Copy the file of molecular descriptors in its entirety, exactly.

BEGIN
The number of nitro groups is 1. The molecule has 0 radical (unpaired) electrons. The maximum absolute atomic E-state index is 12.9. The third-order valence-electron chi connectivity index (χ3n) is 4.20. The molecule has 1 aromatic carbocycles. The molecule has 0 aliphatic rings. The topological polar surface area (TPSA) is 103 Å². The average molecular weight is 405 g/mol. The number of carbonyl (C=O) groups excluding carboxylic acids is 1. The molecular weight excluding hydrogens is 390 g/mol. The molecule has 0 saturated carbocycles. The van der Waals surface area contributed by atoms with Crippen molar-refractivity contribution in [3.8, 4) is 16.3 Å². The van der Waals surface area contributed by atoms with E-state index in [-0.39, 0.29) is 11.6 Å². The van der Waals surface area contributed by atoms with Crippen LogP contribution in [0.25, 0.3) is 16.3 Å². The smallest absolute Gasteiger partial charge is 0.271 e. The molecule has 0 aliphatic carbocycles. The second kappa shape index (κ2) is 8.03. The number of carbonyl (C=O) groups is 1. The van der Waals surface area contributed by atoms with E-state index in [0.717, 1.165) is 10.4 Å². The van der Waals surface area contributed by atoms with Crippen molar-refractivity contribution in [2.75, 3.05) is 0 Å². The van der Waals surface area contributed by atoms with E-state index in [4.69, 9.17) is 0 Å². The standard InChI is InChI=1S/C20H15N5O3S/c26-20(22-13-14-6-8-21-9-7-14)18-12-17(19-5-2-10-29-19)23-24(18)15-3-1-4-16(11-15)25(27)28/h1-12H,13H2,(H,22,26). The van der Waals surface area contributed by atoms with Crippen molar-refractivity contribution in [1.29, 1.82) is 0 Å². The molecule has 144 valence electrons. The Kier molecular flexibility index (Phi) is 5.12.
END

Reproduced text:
The number of nitro groups is 1. The molecule has 0 radical (unpaired) electrons. The maximum absolute atomic E-state index is 12.9. The third-order valence-electron chi connectivity index (χ3n) is 4.20. The molecule has 1 aromatic carbocycles. The molecule has 0 aliphatic rings. The topological polar surface area (TPSA) is 103 Å². The average molecular weight is 405 g/mol. The number of carbonyl (C=O) groups excluding carboxylic acids is 1. The molecular weight excluding hydrogens is 390 g/mol. The molecule has 0 saturated carbocycles. The van der Waals surface area contributed by atoms with Crippen molar-refractivity contribution in [3.8, 4) is 16.3 Å². The van der Waals surface area contributed by atoms with E-state index in [-0.39, 0.29) is 11.6 Å². The van der Waals surface area contributed by atoms with Crippen LogP contribution in [0.25, 0.3) is 16.3 Å². The smallest absolute Gasteiger partial charge is 0.271 e. The molecule has 0 aliphatic carbocycles. The second kappa shape index (κ2) is 8.03. The number of carbonyl (C=O) groups is 1. The van der Waals surface area contributed by atoms with E-state index in [0.717, 1.165) is 10.4 Å². The van der Waals surface area contributed by atoms with Crippen molar-refractivity contribution in [2.75, 3.05) is 0 Å². The van der Waals surface area contributed by atoms with E-state index in [4.69, 9.17) is 0 Å². The standard InChI is InChI=1S/C20H15N5O3S/c26-20(22-13-14-6-8-21-9-7-14)18-12-17(19-5-2-10-29-19)23-24(18)15-3-1-4-16(11-15)25(27)28/h1-12H,13H2,(H,22,26). The van der Waals surface area contributed by atoms with Crippen molar-refractivity contribution in [1.29, 1.82) is 0 Å². The molecule has 144 valence electrons. The Kier molecular flexibility index (Phi) is 5.12.